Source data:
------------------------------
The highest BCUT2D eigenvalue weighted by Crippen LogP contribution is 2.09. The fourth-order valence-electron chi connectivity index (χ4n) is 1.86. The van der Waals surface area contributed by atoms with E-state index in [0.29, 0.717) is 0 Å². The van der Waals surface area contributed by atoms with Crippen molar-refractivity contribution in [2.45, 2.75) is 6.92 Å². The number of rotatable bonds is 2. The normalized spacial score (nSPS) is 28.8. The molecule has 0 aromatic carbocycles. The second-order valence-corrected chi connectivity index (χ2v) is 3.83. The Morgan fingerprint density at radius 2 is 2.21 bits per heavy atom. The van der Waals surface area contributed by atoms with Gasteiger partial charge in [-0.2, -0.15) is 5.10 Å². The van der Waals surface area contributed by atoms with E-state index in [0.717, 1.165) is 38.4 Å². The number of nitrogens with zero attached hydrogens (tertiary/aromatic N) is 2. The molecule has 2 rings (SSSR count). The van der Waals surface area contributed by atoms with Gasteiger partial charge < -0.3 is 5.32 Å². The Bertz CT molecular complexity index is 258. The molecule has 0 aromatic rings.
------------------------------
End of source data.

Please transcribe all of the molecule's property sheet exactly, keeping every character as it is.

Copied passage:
The highest BCUT2D eigenvalue weighted by Crippen LogP contribution is 2.09. The fourth-order valence-electron chi connectivity index (χ4n) is 1.86. The van der Waals surface area contributed by atoms with E-state index in [0.29, 0.717) is 0 Å². The van der Waals surface area contributed by atoms with Crippen molar-refractivity contribution in [2.45, 2.75) is 6.92 Å². The number of rotatable bonds is 2. The normalized spacial score (nSPS) is 28.8. The molecule has 0 aromatic carbocycles. The second-order valence-corrected chi connectivity index (χ2v) is 3.83. The Morgan fingerprint density at radius 2 is 2.21 bits per heavy atom. The van der Waals surface area contributed by atoms with Gasteiger partial charge in [-0.2, -0.15) is 5.10 Å². The van der Waals surface area contributed by atoms with E-state index in [0.717, 1.165) is 38.4 Å². The number of nitrogens with zero attached hydrogens (tertiary/aromatic N) is 2. The molecule has 2 rings (SSSR count). The van der Waals surface area contributed by atoms with Gasteiger partial charge < -0.3 is 5.32 Å². The Bertz CT molecular complexity index is 258. The molecule has 0 aromatic rings.